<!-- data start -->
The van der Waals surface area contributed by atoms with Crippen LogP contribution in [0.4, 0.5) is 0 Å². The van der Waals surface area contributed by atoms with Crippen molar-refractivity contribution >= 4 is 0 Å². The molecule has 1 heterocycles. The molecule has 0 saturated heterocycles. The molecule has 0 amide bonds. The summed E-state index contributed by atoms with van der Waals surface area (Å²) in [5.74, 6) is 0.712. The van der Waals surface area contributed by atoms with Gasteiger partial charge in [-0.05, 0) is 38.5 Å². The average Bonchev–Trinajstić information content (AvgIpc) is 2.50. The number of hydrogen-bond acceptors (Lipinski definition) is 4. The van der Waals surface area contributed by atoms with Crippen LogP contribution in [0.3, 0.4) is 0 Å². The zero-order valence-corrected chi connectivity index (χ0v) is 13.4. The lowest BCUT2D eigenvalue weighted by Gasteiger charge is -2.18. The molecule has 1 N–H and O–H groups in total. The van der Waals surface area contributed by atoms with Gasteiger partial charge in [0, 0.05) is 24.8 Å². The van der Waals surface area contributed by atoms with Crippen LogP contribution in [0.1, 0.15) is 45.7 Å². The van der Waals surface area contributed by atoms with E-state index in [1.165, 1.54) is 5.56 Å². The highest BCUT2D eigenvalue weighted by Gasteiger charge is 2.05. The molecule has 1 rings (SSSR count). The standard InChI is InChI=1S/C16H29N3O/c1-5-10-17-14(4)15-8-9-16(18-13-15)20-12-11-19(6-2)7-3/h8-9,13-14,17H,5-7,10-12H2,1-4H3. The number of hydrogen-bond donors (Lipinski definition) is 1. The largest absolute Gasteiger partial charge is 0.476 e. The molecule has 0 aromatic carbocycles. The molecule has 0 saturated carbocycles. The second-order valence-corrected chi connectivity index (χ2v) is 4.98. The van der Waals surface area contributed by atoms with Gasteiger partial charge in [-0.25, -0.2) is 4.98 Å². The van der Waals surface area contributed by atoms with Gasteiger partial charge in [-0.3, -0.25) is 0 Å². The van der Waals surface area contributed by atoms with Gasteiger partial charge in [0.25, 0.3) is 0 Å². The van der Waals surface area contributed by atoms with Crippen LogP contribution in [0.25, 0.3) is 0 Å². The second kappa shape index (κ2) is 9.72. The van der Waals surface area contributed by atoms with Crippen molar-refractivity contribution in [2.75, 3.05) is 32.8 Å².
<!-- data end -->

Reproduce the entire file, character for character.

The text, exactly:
The van der Waals surface area contributed by atoms with Crippen LogP contribution in [0.4, 0.5) is 0 Å². The van der Waals surface area contributed by atoms with Crippen molar-refractivity contribution >= 4 is 0 Å². The molecule has 1 heterocycles. The molecule has 0 saturated heterocycles. The molecule has 0 amide bonds. The summed E-state index contributed by atoms with van der Waals surface area (Å²) in [5.74, 6) is 0.712. The van der Waals surface area contributed by atoms with Gasteiger partial charge in [-0.05, 0) is 38.5 Å². The average Bonchev–Trinajstić information content (AvgIpc) is 2.50. The number of hydrogen-bond acceptors (Lipinski definition) is 4. The van der Waals surface area contributed by atoms with Crippen LogP contribution in [0.3, 0.4) is 0 Å². The zero-order valence-corrected chi connectivity index (χ0v) is 13.4. The lowest BCUT2D eigenvalue weighted by Gasteiger charge is -2.18. The molecule has 1 N–H and O–H groups in total. The van der Waals surface area contributed by atoms with Gasteiger partial charge in [0, 0.05) is 24.8 Å². The van der Waals surface area contributed by atoms with Crippen LogP contribution in [0.1, 0.15) is 45.7 Å². The van der Waals surface area contributed by atoms with E-state index in [1.165, 1.54) is 5.56 Å². The highest BCUT2D eigenvalue weighted by Gasteiger charge is 2.05. The molecule has 1 rings (SSSR count). The standard InChI is InChI=1S/C16H29N3O/c1-5-10-17-14(4)15-8-9-16(18-13-15)20-12-11-19(6-2)7-3/h8-9,13-14,17H,5-7,10-12H2,1-4H3. The number of hydrogen-bond donors (Lipinski definition) is 1. The largest absolute Gasteiger partial charge is 0.476 e. The molecule has 0 aromatic carbocycles. The molecule has 0 saturated carbocycles. The second-order valence-corrected chi connectivity index (χ2v) is 4.98. The van der Waals surface area contributed by atoms with Gasteiger partial charge in [-0.25, -0.2) is 4.98 Å². The van der Waals surface area contributed by atoms with Gasteiger partial charge in [-0.3, -0.25) is 0 Å². The van der Waals surface area contributed by atoms with Gasteiger partial charge in [0.25, 0.3) is 0 Å². The van der Waals surface area contributed by atoms with Crippen LogP contribution in [0.25, 0.3) is 0 Å². The second kappa shape index (κ2) is 9.72. The van der Waals surface area contributed by atoms with Crippen molar-refractivity contribution in [2.75, 3.05) is 32.8 Å².